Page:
Review of the Day: Dory Fantasmagory by Abby Hanlon
Which of the following types of children’s books are, in your opinion, the most difficult to write: Board books, picture books, easy books (for emerging readers), early chapter books, or middle grade fiction (older chapter books)? The question is, by its very definition, unfair. They are all incredibly hard to do well. Now me, I have always felt that easy books must be the hardest to write. You have to take into account not just the controlled vocabulary but also the fact that the story is likely not going to exactly be War and Peace (The Cat in the Hat is considered exceptional for a reason, people). And right on the heels of easy books and their level of difficulty is the early chapter book. You have a bit more freedom with that format, but not by much. For a really good one there should be plenty of fun art alongside a story that strikes the reader as one-of-a-kind. It has to talk about something near and dear to the heart of the kid turning the pages, and if you manage to work in a bit of a metaphor along the way? Then you, my dear, have done the near impossible. The last book I saw work this well was the extraordinary Sadie and Ratz by Sonya Hartnett, a book that to this day I consider a successor to Where the Wild Things Are. I didn’t expect to see another book tread the same path for a while. After all, these kinds of stories are enormously difficult to write (or did I mention that already?). Enter Dory Fantasmagory. Oh. My. Goodness. Pick up my jaw from the floor and lob it my way because this book is AMAZING! Perfection of tone, plot, pacing, art, you name it. Author Abby Hanlon has taken a universal childhood desire (the wish of the younger sibling for the older ones to play with them) and turned it into a magnificent epic fantasy complete with sharp-toothed robbers, bearded fairy godmothers, and what may be the most realistic 6-year-old you’ll ever meet on a page. In a word, fantastico.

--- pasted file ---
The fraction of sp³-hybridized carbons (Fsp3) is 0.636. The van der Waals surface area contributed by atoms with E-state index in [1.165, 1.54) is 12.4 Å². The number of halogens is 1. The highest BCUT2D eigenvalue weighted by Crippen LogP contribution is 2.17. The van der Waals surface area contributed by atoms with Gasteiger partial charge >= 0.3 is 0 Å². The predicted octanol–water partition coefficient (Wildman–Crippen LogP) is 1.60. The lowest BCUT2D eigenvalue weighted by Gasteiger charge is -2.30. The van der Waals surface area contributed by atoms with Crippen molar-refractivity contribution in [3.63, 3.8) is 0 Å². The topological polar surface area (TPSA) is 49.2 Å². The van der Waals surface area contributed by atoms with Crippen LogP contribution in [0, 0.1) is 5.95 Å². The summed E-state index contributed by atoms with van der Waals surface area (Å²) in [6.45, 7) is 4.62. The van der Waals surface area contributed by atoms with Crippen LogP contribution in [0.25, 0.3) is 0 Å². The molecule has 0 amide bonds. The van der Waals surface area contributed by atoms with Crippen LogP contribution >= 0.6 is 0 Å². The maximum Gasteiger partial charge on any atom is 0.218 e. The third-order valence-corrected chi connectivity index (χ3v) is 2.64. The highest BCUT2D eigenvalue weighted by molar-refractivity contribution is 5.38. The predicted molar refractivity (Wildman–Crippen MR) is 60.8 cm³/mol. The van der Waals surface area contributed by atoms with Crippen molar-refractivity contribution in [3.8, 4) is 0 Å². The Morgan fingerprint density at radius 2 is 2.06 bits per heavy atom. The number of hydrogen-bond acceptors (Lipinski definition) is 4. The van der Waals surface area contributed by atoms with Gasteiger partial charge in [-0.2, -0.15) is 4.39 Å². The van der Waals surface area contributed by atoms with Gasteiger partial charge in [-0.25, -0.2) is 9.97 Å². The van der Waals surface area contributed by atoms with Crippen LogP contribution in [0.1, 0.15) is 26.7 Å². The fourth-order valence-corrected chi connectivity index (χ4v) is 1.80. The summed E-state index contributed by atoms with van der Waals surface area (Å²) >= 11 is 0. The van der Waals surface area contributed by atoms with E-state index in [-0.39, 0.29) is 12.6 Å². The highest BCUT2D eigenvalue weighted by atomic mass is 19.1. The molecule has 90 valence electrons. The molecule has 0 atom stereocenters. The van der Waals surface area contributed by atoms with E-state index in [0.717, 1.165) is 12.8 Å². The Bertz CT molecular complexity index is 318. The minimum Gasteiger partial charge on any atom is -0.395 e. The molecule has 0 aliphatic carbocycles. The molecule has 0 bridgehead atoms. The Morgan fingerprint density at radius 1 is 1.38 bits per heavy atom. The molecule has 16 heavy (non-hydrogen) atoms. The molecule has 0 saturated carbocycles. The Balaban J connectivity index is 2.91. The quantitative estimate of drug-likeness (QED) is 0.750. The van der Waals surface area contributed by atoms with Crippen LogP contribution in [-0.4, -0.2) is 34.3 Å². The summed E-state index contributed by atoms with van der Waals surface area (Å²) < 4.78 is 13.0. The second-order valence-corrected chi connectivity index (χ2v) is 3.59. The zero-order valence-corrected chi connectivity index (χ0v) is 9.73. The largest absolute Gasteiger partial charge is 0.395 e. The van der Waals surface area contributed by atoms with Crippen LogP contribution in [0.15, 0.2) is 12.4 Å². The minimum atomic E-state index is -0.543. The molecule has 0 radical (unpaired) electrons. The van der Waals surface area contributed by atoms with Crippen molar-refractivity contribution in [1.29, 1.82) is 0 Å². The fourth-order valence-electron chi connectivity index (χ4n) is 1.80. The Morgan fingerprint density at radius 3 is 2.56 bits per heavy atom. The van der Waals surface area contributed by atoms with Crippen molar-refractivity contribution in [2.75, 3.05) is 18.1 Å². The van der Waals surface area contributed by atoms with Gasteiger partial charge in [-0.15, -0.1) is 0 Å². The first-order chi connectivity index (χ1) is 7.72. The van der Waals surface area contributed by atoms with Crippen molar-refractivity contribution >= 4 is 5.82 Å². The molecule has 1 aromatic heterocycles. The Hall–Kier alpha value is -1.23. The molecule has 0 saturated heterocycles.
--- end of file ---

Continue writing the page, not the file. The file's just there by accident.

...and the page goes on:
She’s six-years-old and the youngest of three. Born Dory, nicknamed Rascal, our heroine enjoys a rich fantasy life that involves seeing monsters everywhere and playing with her best imaginary friend Mary. She has to, you see, because her older siblings Luke and Violet refuse to play with her. One day, incensed by her incessant youth, Violet tells Rascal that if she keeps acting like a baby (her words) she’ll be snatched up by the sharp-toothed robber Mrs. Gobble Gracker (a cousin of Viola Swamp if the pictures are anything to go by). Rather than the intended effect of maturing their youngest sibling, this information causes Rascal to go on the warpath to defeat this new enemy. In the course of her playacting she pretends to be a dog (to escape Mrs. Gobble Gracker’s attention, naturally) and guess what? Luke, her older brother, has always wanted a dog! Suddenly he’s playing with her and Rascal is so ebullient with the attention that she refuses to change back. Now her mom’s upset, her siblings are as distant as ever, Mrs. Gobble Gracker may or may not be real, and things look bad for our hero. Fortunately, one uniquely disgusting act is all it will take to save the day and make things right again.
This is what I like about the world of children’s books: You never know what amazingly talented book is going to come from an author next. Take Abby Hanlon. A former teacher, Ms. Hanlon wrote the totally respectable picture book Ralph Tells a Story. It published with Amazon and got nice reviews. I read it and liked it but I don’t think anyone having seen it would have predicted its follow up to be Dory here. It’s not just the art that swept me away, though it is delightful. The tiny bio that comes with this book says that its creator “taught herself to draw” after she was inspired by her students’ storytelling. Man oh geez, I wish I could teach myself to draw and end up with something half as good as what Hanlon has here. But while I liked the art, the book resonates as beautifully as it does because it hits on these weird little kid truths that adults forget as they grow older. For example, how does Rascal prove herself to her siblings in the end? By being the only one willing to stick her hand in a toilet for a bouncy ball. THAT feels realistic. And I love Rascal’s incessant ridiculous questions. “What is the opposite of a sandwich?” Lewis Carroll and Gollum ain’t got nuthin’ on this girl riddle-wise.